In the 1930s the Greenes began camping out at Crystal Lake in northern Michigan during summer vacations. In high school drafting class, Howard designed a small cottage, which he and Ivan built and was among the first structures on the beach after the lake was lowered in 1873. His father helped found the Crystal Lake Yacht Club, where Howard served as sailing master, receiving $75 for the work he did that summer (which included refinishing three club boats). Thus were planted the seeds of a summer habitat that now welcomes more than 60 Greene/McMillan/Brown clan members.
In 1937 Howard graduated from Shaker Heights High School and was accepted at Yale University and the College of Wooster. Financial considerations fortunately pointed him to Wooster, because there he met his future wife, Lois Jeannette Wissman, whom he married on 10 Jan. 1942. At Wooster Howard majored in physics and starred on the swimming team, where he set numerous school records for the freestyle.
Upon graduation in 1941 Howard took his first real job with BFGoodrich in Akron, Ohio, working in the research department; Lois, a chemistry major, went to work at the Cleveland Clinic. As World War II heated up, Howard focused on a project of importance to the military: perfecting a device to keep ice from forming on the leading edge of airplane wings. To this end he spent winters atop Mount Washington, N.H., where winds have been clocked as high as 231 miles per hour, the highest ever recorded for a land-based weather station. During the war, Lois was comforted by knowing Howard was not fighting in Germany or the Pacific, as were his present and future brothers-in-law; however, during a postwar trip up the mountain in summertime, she was shocked by the extreme danger of wintertime skiing up and down the mountain for supplies. Ultimately, Howard was issued U.S. Patent #2,536,739 for his “Apparatus for Preventing the Accumulation of Ice Upon Surfaces,” an invention that remains a common deicer on the wings of small airplanes.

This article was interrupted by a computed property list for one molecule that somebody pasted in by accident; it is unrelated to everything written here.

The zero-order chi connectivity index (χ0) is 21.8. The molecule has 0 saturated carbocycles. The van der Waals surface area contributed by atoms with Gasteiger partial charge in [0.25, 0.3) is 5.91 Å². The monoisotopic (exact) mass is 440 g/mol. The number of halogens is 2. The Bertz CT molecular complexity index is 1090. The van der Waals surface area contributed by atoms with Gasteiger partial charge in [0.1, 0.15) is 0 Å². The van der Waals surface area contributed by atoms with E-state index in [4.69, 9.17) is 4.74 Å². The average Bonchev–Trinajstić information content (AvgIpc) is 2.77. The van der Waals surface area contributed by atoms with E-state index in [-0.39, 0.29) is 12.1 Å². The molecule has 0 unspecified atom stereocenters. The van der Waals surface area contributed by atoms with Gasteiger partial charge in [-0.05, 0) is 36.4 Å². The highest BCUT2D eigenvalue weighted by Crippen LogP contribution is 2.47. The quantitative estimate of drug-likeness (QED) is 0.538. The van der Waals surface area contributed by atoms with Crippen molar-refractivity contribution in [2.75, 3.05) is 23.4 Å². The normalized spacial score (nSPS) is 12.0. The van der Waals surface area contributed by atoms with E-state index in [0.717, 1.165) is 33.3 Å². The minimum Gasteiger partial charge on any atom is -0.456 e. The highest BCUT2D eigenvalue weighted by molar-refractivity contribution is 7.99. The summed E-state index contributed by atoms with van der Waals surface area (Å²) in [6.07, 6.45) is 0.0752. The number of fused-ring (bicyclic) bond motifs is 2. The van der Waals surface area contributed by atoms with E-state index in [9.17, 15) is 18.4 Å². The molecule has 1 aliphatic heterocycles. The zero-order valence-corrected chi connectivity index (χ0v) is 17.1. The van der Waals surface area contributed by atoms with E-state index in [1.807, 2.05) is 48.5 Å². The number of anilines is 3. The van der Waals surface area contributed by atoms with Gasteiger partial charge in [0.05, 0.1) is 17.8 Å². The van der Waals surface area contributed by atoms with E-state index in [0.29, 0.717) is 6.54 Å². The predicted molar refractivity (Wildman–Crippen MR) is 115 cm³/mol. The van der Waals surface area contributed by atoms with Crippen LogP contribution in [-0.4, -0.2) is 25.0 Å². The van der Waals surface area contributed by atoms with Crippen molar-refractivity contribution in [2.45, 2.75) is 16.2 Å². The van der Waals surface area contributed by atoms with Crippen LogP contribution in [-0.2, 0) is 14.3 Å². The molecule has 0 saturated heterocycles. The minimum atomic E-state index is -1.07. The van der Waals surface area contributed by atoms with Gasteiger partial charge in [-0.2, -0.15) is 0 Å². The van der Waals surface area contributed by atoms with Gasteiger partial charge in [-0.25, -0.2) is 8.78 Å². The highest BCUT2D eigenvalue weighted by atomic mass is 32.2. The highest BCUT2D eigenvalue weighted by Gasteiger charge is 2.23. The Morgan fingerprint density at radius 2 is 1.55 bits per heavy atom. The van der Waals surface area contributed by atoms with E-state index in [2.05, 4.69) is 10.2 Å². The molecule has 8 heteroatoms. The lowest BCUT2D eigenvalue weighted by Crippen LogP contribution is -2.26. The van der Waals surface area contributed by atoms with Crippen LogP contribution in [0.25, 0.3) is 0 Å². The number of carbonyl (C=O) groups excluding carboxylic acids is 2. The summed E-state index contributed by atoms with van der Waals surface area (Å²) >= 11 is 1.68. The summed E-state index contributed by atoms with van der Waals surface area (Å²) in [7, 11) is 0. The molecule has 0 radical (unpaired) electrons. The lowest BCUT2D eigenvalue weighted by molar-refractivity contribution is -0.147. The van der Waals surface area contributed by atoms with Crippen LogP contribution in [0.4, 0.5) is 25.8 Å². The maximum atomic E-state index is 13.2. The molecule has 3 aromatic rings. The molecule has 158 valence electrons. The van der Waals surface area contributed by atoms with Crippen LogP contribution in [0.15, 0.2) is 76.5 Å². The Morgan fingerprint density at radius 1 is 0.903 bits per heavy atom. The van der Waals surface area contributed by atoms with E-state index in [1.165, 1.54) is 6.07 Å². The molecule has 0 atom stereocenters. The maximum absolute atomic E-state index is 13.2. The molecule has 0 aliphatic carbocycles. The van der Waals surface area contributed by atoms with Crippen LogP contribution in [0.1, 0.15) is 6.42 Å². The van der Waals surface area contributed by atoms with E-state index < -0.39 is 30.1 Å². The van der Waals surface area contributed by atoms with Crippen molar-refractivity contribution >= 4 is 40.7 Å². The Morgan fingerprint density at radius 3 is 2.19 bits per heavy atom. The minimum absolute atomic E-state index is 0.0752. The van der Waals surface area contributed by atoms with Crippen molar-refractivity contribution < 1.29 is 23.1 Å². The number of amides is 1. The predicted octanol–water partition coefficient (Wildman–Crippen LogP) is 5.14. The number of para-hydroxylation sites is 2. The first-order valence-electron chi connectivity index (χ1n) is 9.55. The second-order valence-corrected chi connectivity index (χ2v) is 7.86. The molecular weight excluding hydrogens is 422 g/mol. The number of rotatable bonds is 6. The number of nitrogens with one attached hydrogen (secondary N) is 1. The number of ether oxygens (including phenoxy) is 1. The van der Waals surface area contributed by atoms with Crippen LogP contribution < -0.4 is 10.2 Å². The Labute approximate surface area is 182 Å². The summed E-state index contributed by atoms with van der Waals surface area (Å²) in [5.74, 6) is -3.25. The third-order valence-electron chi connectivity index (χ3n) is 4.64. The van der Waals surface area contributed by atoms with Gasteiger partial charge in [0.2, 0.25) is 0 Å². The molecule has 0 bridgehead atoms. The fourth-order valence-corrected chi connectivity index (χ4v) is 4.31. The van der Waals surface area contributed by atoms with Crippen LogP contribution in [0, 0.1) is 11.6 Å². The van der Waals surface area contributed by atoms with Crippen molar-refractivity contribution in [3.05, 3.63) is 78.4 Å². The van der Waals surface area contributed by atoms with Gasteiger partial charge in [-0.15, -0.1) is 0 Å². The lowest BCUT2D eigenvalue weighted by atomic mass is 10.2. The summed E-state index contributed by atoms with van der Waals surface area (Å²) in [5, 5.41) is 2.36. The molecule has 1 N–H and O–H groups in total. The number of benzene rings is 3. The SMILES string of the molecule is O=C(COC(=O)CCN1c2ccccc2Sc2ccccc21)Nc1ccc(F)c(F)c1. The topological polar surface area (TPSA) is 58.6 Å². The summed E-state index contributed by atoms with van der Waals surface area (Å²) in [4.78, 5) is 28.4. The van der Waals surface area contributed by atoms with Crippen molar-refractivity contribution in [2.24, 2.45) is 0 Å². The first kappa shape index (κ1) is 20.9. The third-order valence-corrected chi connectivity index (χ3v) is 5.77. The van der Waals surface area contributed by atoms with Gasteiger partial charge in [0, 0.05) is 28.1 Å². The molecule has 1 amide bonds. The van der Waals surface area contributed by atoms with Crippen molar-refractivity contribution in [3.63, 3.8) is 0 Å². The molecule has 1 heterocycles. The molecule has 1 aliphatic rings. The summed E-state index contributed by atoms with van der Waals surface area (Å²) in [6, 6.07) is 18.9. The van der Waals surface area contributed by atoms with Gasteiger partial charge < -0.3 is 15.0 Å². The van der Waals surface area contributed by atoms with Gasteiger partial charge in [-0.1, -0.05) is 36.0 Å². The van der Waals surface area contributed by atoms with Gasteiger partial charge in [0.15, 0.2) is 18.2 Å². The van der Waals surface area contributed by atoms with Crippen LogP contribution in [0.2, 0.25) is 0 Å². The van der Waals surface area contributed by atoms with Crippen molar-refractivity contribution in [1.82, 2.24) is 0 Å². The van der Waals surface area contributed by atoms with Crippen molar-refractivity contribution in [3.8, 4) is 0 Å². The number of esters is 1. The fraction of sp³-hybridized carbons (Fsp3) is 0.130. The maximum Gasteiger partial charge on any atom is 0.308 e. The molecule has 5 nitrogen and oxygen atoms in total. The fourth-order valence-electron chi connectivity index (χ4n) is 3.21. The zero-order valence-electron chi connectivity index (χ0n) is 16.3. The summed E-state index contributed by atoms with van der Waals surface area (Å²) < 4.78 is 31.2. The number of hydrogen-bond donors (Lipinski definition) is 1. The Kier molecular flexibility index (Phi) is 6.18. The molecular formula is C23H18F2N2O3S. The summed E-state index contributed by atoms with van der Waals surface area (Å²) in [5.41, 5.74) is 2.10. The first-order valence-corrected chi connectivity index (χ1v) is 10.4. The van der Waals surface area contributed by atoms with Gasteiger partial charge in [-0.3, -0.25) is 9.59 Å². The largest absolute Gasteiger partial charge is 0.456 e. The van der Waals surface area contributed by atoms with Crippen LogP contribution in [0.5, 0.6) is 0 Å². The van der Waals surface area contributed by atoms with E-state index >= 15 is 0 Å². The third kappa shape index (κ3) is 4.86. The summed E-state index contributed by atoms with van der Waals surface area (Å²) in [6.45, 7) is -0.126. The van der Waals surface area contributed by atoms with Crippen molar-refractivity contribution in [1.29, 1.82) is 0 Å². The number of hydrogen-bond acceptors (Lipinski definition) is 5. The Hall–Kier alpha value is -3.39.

During the war, Howard and Lois welcomed two sons into their family: Ted, a now retired inventor and biotechnology entrepreneur, and Dan, who served as a naval officer and recently retired from IBM.
After the war, Howard transferred to BFGoodrich Chemicals in Cleveland and moved his family to Shaker Heights across the street from his parents. Ultimately, Howard took charge of developing an experimental fiber aimed at competing with natural wool. When Goodrich sold the program to Celanese Corp. in Charlotte, N.C., the Greenes moved south. A decade later Celanese proposed a transfer to New York City, and Howard decided it was time to leave corporate America and move to Florida where he could enjoy boating year-round. To that end, he purchased Molded Reinforced Plastics in Fort Lauderdale, building this distributor of fiberglass supplies into an important player in the boating and home building industries of Southern Florida and inventing SuperRez, a product for turning old hatch covers into beautiful tabletops. Howard liked to tell his boys, “You can succeed in any business, if you’re smart and honest!”
In 1986 he sold the business and retired to his first love: boating. Howard was happiest when he and his family were on the water. He was an enthusiastic competitor sailing C Scows on Crystal Lake, winning numerous trophies and serving as commodore of the CLYC. In Ohio his family explored the islands of Lake Erie in a 16-foot outboard; Howard’s favorite cruise in this little boat was the Trent-Severn Waterway, 240 miles of rivers, lakes and locks from the northern tip of Lake Ontario to Georgian Bay. In North Carolina Howard upgraded to a 26-foot Chris-Craft that was usually docked in Lake Wiley near Charlotte, and it carried his family on cruises along the Intracoastal Waterway, the beautiful sounds protected by Cape Hatteras, as far north as the 1964 New York World’s Fair and as far south as Florida.